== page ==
I was hoping to get more knowledge about pharmacovigilance and drug safety to transition from my career as a CRC and I actually got a lot more, as we were not only given information related to each regulatory body but also very useful examples of applicability and some non-compliance cases. The teachers had excellent presentation skills of all the proposed topics, including the most complex ones from a regulatory point of view. The analytic method facilitated my understanding of some critical rules and laws for pharmacovigilance.

Read Less
5 star rating

The only IAOCR-approved pharmacovigilance training

shama hussain

I was referred to this training from IAOCR. It is apparently the only approved pharmacovigilance program offered by them. IAOCR has a well-vetted approval pr...

Read More

I was referred to this training from IAOCR. It is apparently the only approved pharmacovigilance program offered by them. IAOCR has a well-vetted approval program and you get a badge that signifies you are an IAOCR-certified pharmacovigilance professional after. Really solid course and good accreditation to back it up.

Read Less
5 star rating

Unlocked access to a career in Pharmacovigilance

Mohanad Kour

I was having poor luck in applying to PV jobs as my resume was not targeted towards the field. I took the course to add to my resume but found the knowledge ...

Read More

I was having poor luck in applying to PV jobs as my resume was not targeted towards the field. I took the course to add to my resume but found the knowledge review to prepare me for interviews better than my previous training had. Finished in a short time after putting the videos on 2x.

Read Less
5 star rating

Great for anyone in drug safety monitoring

Agustina Aguirre

Very interesting course, better done when working in the field of trials and with an ongoing project to carry out the experiences for. The course presents am...

Read More

Very interesting course, better done when working in the field of trials and with an ongoing project to carry out the experiences for. The course presents amazing resources for us to use throughout our career. Even if your'e an expert, there is still something to gain from this course because of how it consolidates and presents the information we use on a day to day basis.

Read Less
5 star rating

Easiest way to learn pharmacovigilance

okechi nzedibe

This was one of the easiest ways to learn PV for me. I had bought a few books and watched videos on YouTube but found them to be dry and boring. Now I can re...

Read More

This was one of the easiest ways to learn PV for me. I had bought a few books and watched videos on YouTube but found them to be dry and boring. Now I can really understand reporting and feel more equipped to work in the field.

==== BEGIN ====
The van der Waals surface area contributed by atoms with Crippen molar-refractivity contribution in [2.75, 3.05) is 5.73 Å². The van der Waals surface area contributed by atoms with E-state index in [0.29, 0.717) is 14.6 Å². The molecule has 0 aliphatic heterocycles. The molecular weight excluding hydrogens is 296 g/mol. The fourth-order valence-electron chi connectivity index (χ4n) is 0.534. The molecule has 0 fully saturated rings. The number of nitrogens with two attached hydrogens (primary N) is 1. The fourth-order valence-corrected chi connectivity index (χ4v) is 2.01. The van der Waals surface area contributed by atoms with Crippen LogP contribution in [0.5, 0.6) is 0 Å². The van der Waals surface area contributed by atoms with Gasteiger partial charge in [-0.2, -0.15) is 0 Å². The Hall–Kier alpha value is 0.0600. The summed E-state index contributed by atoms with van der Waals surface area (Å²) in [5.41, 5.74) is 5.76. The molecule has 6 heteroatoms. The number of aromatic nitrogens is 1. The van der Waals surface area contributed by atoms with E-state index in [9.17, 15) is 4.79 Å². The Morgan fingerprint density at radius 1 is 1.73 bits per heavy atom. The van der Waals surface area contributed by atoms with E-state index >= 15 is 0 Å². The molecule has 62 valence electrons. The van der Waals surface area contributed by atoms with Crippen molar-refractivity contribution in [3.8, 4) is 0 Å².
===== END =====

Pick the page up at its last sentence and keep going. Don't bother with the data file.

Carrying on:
Read Less
5 star rating

Great videos to narrate you through each topic.

Hayden Conyrt

I loved the videos that took you through every presentation and gave many examples to help you apply the knowledge and guidelines. It covers reporting to an ...

Read More

I loved the videos that took you through every presentation and gave many examples to help you apply the knowledge and guidelines. It covers reporting to an extent that you'll never forget. It provides knowledge from the main PV bodies internationally so you can easily compare.

Read Less

Enroll in our on-demand pharmacovigilance training online

Looking for professional pharmacovigilance training? If you hold an associate’s degree or higher and want to advance your career in Pharmacovigilance or want to increase your skillset with the Argus Safety Database, our diploma course in pharmacovigilance is right for you. Explore our in-depth 25-module course and complete it in as little as ten days to earn an accredited certification to boost your career.
Pharmacovigilance Roles

Document your dedication to your career with pharmacovigilance training & certification

Building your career could simply be a certification away. Safety and pharmacovigilance are essential activities that ensure the safety of patients. For stakeholders, regulators, and planning for pharmacovigilance activities optimizing the benefit-risk of evidence is critical. At CCRPS, we provide the knowledge that professionals need to meet regulations and requirements in an ever-evolving healthcare market. We have helped train thousands of professionals to achieve their Pharmacovigilance certifications. Whether you are a college graduate or a working professional, you can trust us to provide the in-depth training you need to advance your career in this competitive field.
Pharmacovigilance Roles

Pharmacovigilance Course Syllabus

What's inside our drug safety course?

Our pharmacovigilance training was designed by experienced pharmacovigilance officers. Using their knowledge and experience, they developed our course curriculum to give you advanced review of what you need to become a sought-after drug safety officer. Inside our course, you’ll find 25 in-depth modules that provide you the insights you need to become successful in pharmacovigilance and navigate around argus safety. If you’re on the search for a reliable pharmacovigilance training institute, you can trust the CCRPS drug safety training course.